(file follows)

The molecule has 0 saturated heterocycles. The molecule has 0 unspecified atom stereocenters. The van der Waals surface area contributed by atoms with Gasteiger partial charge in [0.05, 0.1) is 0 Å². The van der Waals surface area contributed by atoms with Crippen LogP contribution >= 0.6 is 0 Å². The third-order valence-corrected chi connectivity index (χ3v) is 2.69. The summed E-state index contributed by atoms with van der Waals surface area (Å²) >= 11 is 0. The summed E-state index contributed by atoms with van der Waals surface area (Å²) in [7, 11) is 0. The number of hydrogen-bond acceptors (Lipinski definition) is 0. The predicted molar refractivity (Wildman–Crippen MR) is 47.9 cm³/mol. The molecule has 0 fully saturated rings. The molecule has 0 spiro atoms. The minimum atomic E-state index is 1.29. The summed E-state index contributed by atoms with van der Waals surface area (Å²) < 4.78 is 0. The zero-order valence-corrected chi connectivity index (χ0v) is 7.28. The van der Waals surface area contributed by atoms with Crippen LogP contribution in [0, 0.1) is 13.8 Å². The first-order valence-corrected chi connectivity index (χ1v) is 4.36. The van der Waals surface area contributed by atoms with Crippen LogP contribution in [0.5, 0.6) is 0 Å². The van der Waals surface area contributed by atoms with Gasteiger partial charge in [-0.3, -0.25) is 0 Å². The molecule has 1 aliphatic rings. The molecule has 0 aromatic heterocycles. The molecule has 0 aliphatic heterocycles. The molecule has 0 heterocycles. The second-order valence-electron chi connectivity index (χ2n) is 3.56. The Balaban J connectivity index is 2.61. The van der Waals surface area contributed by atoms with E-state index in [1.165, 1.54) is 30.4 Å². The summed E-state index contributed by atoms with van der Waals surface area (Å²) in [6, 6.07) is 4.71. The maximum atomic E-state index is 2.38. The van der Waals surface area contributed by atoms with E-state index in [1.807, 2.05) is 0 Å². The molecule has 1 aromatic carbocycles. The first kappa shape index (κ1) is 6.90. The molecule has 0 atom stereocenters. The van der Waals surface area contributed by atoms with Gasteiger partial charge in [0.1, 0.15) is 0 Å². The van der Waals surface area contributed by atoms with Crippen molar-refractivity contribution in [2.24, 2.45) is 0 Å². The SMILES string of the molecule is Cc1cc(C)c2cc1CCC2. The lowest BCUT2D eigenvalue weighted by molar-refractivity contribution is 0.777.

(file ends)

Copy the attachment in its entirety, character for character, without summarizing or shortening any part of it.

The molecule has 0 saturated heterocycles. The molecule has 0 unspecified atom stereocenters. The van der Waals surface area contributed by atoms with Gasteiger partial charge in [0.05, 0.1) is 0 Å². The van der Waals surface area contributed by atoms with Crippen LogP contribution >= 0.6 is 0 Å². The third-order valence-corrected chi connectivity index (χ3v) is 2.69. The summed E-state index contributed by atoms with van der Waals surface area (Å²) >= 11 is 0. The summed E-state index contributed by atoms with van der Waals surface area (Å²) in [7, 11) is 0. The number of hydrogen-bond acceptors (Lipinski definition) is 0. The predicted molar refractivity (Wildman–Crippen MR) is 47.9 cm³/mol. The molecule has 0 fully saturated rings. The molecule has 0 spiro atoms. The minimum atomic E-state index is 1.29. The summed E-state index contributed by atoms with van der Waals surface area (Å²) < 4.78 is 0. The zero-order valence-corrected chi connectivity index (χ0v) is 7.28. The van der Waals surface area contributed by atoms with Crippen LogP contribution in [0, 0.1) is 13.8 Å². The first-order valence-corrected chi connectivity index (χ1v) is 4.36. The van der Waals surface area contributed by atoms with Crippen LogP contribution in [0.5, 0.6) is 0 Å². The van der Waals surface area contributed by atoms with Gasteiger partial charge in [-0.3, -0.25) is 0 Å². The molecule has 1 aliphatic rings. The molecule has 0 aromatic heterocycles. The molecule has 0 aliphatic heterocycles. The molecule has 0 heterocycles. The second-order valence-electron chi connectivity index (χ2n) is 3.56. The Balaban J connectivity index is 2.61. The van der Waals surface area contributed by atoms with E-state index in [1.165, 1.54) is 30.4 Å². The summed E-state index contributed by atoms with van der Waals surface area (Å²) in [6, 6.07) is 4.71. The maximum atomic E-state index is 2.38. The van der Waals surface area contributed by atoms with E-state index in [1.807, 2.05) is 0 Å². The molecule has 1 aromatic carbocycles. The first kappa shape index (κ1) is 6.90. The molecule has 0 atom stereocenters. The van der Waals surface area contributed by atoms with Gasteiger partial charge in [0.1, 0.15) is 0 Å². The van der Waals surface area contributed by atoms with Crippen molar-refractivity contribution in [2.24, 2.45) is 0 Å². The SMILES string of the molecule is Cc1cc(C)c2cc1CCC2. The lowest BCUT2D eigenvalue weighted by molar-refractivity contribution is 0.777.